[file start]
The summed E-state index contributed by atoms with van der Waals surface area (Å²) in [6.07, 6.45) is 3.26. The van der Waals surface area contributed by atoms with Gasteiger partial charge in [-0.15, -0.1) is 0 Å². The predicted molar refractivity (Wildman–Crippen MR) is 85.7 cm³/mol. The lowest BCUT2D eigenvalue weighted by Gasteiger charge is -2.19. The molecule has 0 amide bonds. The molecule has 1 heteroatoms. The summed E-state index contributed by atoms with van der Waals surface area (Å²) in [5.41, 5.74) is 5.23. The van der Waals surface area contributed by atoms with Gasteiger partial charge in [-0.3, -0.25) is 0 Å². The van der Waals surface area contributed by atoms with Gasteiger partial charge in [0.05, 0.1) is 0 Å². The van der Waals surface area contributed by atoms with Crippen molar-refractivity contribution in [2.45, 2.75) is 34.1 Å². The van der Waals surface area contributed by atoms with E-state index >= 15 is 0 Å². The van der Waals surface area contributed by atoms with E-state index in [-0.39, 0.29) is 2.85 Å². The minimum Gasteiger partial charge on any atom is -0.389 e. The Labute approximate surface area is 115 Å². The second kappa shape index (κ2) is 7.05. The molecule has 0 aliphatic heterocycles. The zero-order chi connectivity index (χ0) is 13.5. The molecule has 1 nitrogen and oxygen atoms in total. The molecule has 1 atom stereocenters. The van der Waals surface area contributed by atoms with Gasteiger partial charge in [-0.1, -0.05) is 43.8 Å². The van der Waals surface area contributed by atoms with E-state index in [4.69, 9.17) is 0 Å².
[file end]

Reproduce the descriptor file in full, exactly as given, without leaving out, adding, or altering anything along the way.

The summed E-state index contributed by atoms with van der Waals surface area (Å²) in [6.07, 6.45) is 3.26. The van der Waals surface area contributed by atoms with Gasteiger partial charge in [-0.15, -0.1) is 0 Å². The predicted molar refractivity (Wildman–Crippen MR) is 85.7 cm³/mol. The lowest BCUT2D eigenvalue weighted by Gasteiger charge is -2.19. The molecule has 0 amide bonds. The molecule has 1 heteroatoms. The summed E-state index contributed by atoms with van der Waals surface area (Å²) in [5.41, 5.74) is 5.23. The van der Waals surface area contributed by atoms with Gasteiger partial charge in [-0.3, -0.25) is 0 Å². The van der Waals surface area contributed by atoms with Gasteiger partial charge in [0.05, 0.1) is 0 Å². The van der Waals surface area contributed by atoms with Crippen molar-refractivity contribution in [2.45, 2.75) is 34.1 Å². The van der Waals surface area contributed by atoms with E-state index >= 15 is 0 Å². The van der Waals surface area contributed by atoms with E-state index in [-0.39, 0.29) is 2.85 Å². The minimum Gasteiger partial charge on any atom is -0.389 e. The Labute approximate surface area is 115 Å². The second kappa shape index (κ2) is 7.05. The molecule has 0 aliphatic heterocycles. The zero-order chi connectivity index (χ0) is 13.5. The molecule has 1 nitrogen and oxygen atoms in total. The molecule has 1 atom stereocenters. The van der Waals surface area contributed by atoms with Gasteiger partial charge in [-0.1, -0.05) is 43.8 Å². The van der Waals surface area contributed by atoms with E-state index in [4.69, 9.17) is 0 Å².